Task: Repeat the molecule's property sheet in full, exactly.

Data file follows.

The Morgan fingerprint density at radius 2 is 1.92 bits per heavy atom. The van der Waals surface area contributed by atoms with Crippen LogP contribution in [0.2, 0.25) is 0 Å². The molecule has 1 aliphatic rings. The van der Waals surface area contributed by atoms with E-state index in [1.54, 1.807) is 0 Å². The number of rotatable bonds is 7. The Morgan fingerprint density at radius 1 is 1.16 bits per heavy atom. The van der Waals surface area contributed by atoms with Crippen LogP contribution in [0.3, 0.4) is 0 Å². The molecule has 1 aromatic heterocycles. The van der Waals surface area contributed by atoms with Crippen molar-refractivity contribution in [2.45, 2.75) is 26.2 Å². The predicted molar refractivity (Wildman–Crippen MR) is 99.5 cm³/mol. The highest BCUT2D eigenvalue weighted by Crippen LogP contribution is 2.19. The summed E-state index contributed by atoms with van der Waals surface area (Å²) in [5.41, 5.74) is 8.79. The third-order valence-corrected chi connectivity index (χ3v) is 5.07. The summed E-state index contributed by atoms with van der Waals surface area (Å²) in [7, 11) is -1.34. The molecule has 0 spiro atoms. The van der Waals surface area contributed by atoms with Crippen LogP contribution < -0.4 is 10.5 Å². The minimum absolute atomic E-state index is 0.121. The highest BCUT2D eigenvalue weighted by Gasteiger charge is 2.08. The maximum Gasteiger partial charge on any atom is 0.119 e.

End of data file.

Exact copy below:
The Morgan fingerprint density at radius 2 is 1.92 bits per heavy atom. The van der Waals surface area contributed by atoms with Crippen LogP contribution in [0.2, 0.25) is 0 Å². The molecule has 1 aliphatic rings. The van der Waals surface area contributed by atoms with E-state index in [1.54, 1.807) is 0 Å². The number of rotatable bonds is 7. The Morgan fingerprint density at radius 1 is 1.16 bits per heavy atom. The van der Waals surface area contributed by atoms with Crippen LogP contribution in [0.3, 0.4) is 0 Å². The molecule has 1 aromatic heterocycles. The van der Waals surface area contributed by atoms with Crippen molar-refractivity contribution in [2.45, 2.75) is 26.2 Å². The predicted molar refractivity (Wildman–Crippen MR) is 99.5 cm³/mol. The highest BCUT2D eigenvalue weighted by Crippen LogP contribution is 2.19. The summed E-state index contributed by atoms with van der Waals surface area (Å²) in [5.41, 5.74) is 8.79. The third-order valence-corrected chi connectivity index (χ3v) is 5.07. The summed E-state index contributed by atoms with van der Waals surface area (Å²) in [7, 11) is -1.34. The molecule has 0 spiro atoms. The van der Waals surface area contributed by atoms with Crippen LogP contribution < -0.4 is 10.5 Å². The minimum absolute atomic E-state index is 0.121. The highest BCUT2D eigenvalue weighted by Gasteiger charge is 2.08. The maximum Gasteiger partial charge on any atom is 0.119 e.